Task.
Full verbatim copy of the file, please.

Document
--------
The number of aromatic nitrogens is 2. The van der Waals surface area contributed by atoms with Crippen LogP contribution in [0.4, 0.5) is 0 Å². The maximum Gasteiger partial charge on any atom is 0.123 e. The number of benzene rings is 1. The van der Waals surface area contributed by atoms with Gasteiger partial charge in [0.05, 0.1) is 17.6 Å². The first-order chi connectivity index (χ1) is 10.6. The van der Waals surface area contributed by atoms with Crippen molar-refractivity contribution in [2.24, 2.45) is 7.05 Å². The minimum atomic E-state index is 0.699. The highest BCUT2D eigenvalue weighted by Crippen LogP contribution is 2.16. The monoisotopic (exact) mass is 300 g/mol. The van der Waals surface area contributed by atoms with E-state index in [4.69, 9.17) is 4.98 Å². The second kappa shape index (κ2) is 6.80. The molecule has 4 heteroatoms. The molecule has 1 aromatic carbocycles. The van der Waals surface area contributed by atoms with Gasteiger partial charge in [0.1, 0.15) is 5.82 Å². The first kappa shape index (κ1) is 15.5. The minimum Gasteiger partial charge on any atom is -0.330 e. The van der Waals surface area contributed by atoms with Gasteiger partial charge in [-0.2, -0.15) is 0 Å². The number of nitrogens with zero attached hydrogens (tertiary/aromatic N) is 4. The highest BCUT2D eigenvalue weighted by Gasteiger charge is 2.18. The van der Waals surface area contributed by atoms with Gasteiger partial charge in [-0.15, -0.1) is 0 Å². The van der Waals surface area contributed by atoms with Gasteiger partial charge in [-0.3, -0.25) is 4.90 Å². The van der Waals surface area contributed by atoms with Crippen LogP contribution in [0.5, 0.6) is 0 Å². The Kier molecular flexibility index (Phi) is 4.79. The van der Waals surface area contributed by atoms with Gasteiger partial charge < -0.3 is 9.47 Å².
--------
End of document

The number of aromatic nitrogens is 2. The van der Waals surface area contributed by atoms with Crippen LogP contribution in [0.4, 0.5) is 0 Å². The maximum Gasteiger partial charge on any atom is 0.123 e. The number of benzene rings is 1. The van der Waals surface area contributed by atoms with Gasteiger partial charge in [0.05, 0.1) is 17.6 Å². The first-order chi connectivity index (χ1) is 10.6. The van der Waals surface area contributed by atoms with Crippen molar-refractivity contribution in [2.24, 2.45) is 7.05 Å². The minimum atomic E-state index is 0.699. The highest BCUT2D eigenvalue weighted by Crippen LogP contribution is 2.16. The monoisotopic (exact) mass is 300 g/mol. The van der Waals surface area contributed by atoms with E-state index in [4.69, 9.17) is 4.98 Å². The second kappa shape index (κ2) is 6.80. The molecule has 4 heteroatoms. The molecule has 1 aromatic carbocycles. The van der Waals surface area contributed by atoms with Gasteiger partial charge in [0.1, 0.15) is 5.82 Å². The first kappa shape index (κ1) is 15.5. The minimum Gasteiger partial charge on any atom is -0.330 e. The van der Waals surface area contributed by atoms with Gasteiger partial charge in [-0.2, -0.15) is 0 Å². The number of nitrogens with zero attached hydrogens (tertiary/aromatic N) is 4. The highest BCUT2D eigenvalue weighted by Gasteiger charge is 2.18. The van der Waals surface area contributed by atoms with Gasteiger partial charge in [-0.15, -0.1) is 0 Å². The van der Waals surface area contributed by atoms with Gasteiger partial charge in [-0.3, -0.25) is 4.90 Å². The van der Waals surface area contributed by atoms with Crippen LogP contribution in [0.5, 0.6) is 0 Å². The Kier molecular flexibility index (Phi) is 4.79. The van der Waals surface area contributed by atoms with Gasteiger partial charge < -0.3 is 9.47 Å².